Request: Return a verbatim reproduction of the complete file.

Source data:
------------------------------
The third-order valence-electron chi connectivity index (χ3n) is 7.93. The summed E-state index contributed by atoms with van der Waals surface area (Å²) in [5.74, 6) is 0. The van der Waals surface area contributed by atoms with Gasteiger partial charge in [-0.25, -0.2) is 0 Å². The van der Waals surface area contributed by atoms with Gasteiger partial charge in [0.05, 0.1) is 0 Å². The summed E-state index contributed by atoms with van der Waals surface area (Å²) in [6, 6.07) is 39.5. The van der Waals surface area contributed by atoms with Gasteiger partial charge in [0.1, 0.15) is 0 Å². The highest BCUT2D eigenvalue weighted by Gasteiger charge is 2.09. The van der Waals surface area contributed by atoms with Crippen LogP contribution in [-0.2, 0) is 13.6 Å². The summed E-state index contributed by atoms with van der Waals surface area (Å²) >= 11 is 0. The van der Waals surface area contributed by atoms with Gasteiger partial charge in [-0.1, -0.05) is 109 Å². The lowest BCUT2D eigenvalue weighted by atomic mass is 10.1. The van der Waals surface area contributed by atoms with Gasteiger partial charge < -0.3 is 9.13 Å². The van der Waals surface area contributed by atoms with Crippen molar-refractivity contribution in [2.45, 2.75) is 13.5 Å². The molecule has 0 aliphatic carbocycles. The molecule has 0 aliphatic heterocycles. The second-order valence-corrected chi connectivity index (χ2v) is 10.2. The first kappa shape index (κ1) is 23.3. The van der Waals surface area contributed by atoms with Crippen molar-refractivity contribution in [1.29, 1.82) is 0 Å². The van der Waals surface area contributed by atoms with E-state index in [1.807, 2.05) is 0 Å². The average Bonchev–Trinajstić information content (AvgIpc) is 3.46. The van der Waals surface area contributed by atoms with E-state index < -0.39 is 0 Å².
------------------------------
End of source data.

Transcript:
The third-order valence-electron chi connectivity index (χ3n) is 7.93. The summed E-state index contributed by atoms with van der Waals surface area (Å²) in [5.74, 6) is 0. The van der Waals surface area contributed by atoms with Gasteiger partial charge in [-0.25, -0.2) is 0 Å². The van der Waals surface area contributed by atoms with Gasteiger partial charge in [0.05, 0.1) is 0 Å². The summed E-state index contributed by atoms with van der Waals surface area (Å²) in [6, 6.07) is 39.5. The van der Waals surface area contributed by atoms with Gasteiger partial charge in [0.1, 0.15) is 0 Å². The highest BCUT2D eigenvalue weighted by Gasteiger charge is 2.09. The van der Waals surface area contributed by atoms with Crippen LogP contribution in [-0.2, 0) is 13.6 Å². The summed E-state index contributed by atoms with van der Waals surface area (Å²) >= 11 is 0. The van der Waals surface area contributed by atoms with Gasteiger partial charge in [-0.1, -0.05) is 109 Å². The lowest BCUT2D eigenvalue weighted by atomic mass is 10.1. The van der Waals surface area contributed by atoms with Gasteiger partial charge < -0.3 is 9.13 Å². The van der Waals surface area contributed by atoms with Crippen molar-refractivity contribution in [2.45, 2.75) is 13.5 Å². The molecule has 0 aliphatic carbocycles. The molecule has 0 aliphatic heterocycles. The second-order valence-corrected chi connectivity index (χ2v) is 10.2. The first kappa shape index (κ1) is 23.3. The van der Waals surface area contributed by atoms with Crippen molar-refractivity contribution in [1.29, 1.82) is 0 Å². The van der Waals surface area contributed by atoms with E-state index in [1.807, 2.05) is 0 Å². The average Bonchev–Trinajstić information content (AvgIpc) is 3.46. The van der Waals surface area contributed by atoms with E-state index < -0.39 is 0 Å².